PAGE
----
Fatima STARES at the screen. She places a stamp of a pot plant on top of the computer in her digital photo then switches to the fill tool and colours her sari purple. Next she adds two blobs of red for earrings. She sits back and smiles. She adds her name then saves her file, clicks Print, selects a printer and collects her work. Not bad for a second ICT lesson. Even better for a 30-year-old mother of three who can barely speak English, had never touched a computer before and has had little education.
Computers are changing education. Classrooms today are different to those of 10 years ago, let alone those of most parents. We inevitably judge our children's education by thinking about our own, so how can we fill the gaps in our understanding, particularly those created by the use of new technology?
For many of us, this is not too great a problem. We use computers every day at home and at work. And the rhythm of the school day is little changed; primary children still sit on the carpet, work in groups around tables, change in the classrooms for PE and make Mother's Day cards. The relationship between teacher and pupil is perhaps a little closer today - less hierarchical and more like partners in learning.
But how about those of us who received a limited education under another system and in another country? Who have never touched a computer? Who speak little English and read even less? The gap is not only in their understanding of technology but also between their educational experiences and those of their children. They are on the wrong side of the digital divide: poor, under-educated, isolated.
Recognising these issues, the Workers Educational Association and the Tower Hamlets City Learning Centre run a computer class for Bangladeshi mothers. Every Friday morning for 10 weeks, 15 Sylheti-speaking women educated in Bangladesh - most for four years of primary schooling - come together for an innovative and inspiring class. Most have never touched computers before, but at the centre they learn the same computer skills as their children to complete tasks such as making labels, taking photos or searching the internet.
The sessions are taught in English and Sylheti by two primary teachers. In English it can be difficult enough to explain the difference between "Save" and "Save As" or "Close" and "Exit". With a dual-language demonstration and group discussion, all students understand. This group is the only weekly activity many of the women have outside their home, but their conversations are mainly instructional - "Point there" or "Click here" - and when work is lost, they realise they have used the wrong command.
When they surf the web to find photos of their home country some of the women find it difficult to search in English. A Post-it note with "savar" written on it circulates and using this keyword brings up images of a park in Dhaka. Tahmina wants to read Ittefaq, a daily newspaper, but can't find a phonetic spelling that Google understands. A tutor guides her to search for "Bangladeshi newspapers" and soon she is reading in Bengali about the secondary school exams that are just starting in Bangladesh.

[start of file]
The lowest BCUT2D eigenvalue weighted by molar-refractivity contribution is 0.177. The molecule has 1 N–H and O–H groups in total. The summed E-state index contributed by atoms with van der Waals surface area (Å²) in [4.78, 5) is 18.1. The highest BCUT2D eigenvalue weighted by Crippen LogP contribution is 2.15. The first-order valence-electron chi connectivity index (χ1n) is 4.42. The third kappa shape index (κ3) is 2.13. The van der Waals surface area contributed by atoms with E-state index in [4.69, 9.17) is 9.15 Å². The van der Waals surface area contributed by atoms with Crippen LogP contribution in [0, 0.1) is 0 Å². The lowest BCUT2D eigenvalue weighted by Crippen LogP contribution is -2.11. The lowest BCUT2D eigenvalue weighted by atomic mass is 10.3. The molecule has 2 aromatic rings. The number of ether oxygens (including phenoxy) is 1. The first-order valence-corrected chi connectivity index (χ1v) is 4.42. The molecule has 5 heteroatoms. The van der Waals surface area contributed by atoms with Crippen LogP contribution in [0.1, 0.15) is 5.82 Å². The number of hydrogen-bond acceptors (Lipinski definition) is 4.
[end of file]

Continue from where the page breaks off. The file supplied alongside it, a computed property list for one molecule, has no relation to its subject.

At the last session the women proudly receive certificates and are asked about the course. Has it helped them discuss school with their children? "Ji," they agree in unison. With tutor Farhana Hussein interpreting, Nazreen says her son asks: "Are you going to your computer course?" Her children are not the only ones who show interest: Fulbahar's are keen to see what she brings home and Kulsama has taught hers how to use the symmetry tool in Colour Magic.
At the end of their course, the women are told about other courses nearby and encouraged to attend. Their disappointment at not continuing at the City Learning Centre is clear in any language. For all of them, the course has opened a window on to their children's learning, letting them see their schooling in a new light. And they also see how far they have come in crossing the digital divide.
As they leave, the women pause to look at digital photos of the presentation. Could they have copies? One disk would do.
The four "W"s of setting up a parents group: Who , What Where and When Who is going to run it?
* an in-school initiative, with a teacher given time to run it
* a member of the LEA staff
* a partnership with an outside agency such as the Workers Educational Association (contact them at www.wea.org.uk) What will be learnt?
* the same ICT skills as their children but through tasks relevant to adults, such as creating a family history
* language and literacy skills including key ICT vocabulary, (The dual language posters from BECTA at www.becta.org.uk technologysayitindex.html are a useful resource)
* that computers are for everyone, and that we all have the skills to make them work
Where will it be run?
* in the school ICT suite
* at a City Learning Centre or Professional Development Centre
* through the Adult Education Institute or an FE college
When will it run?
* for a set number of weeks
* as a drop-in that parents can attend for as long as they feel the need
* at the beginning or end of the school day so that parents don't have to make extra journeys
And don't forget to
* advertise in local community languages
* have information ready for when your students need to move on
* use it as a way of building or reinforcing homeschool links,
* provide a creche where possible
* allow first-time computer users the room to be nervous
* be sensitive to cultural issues, eg your participants may feel more comfortable with female tutors, and allow for religious observance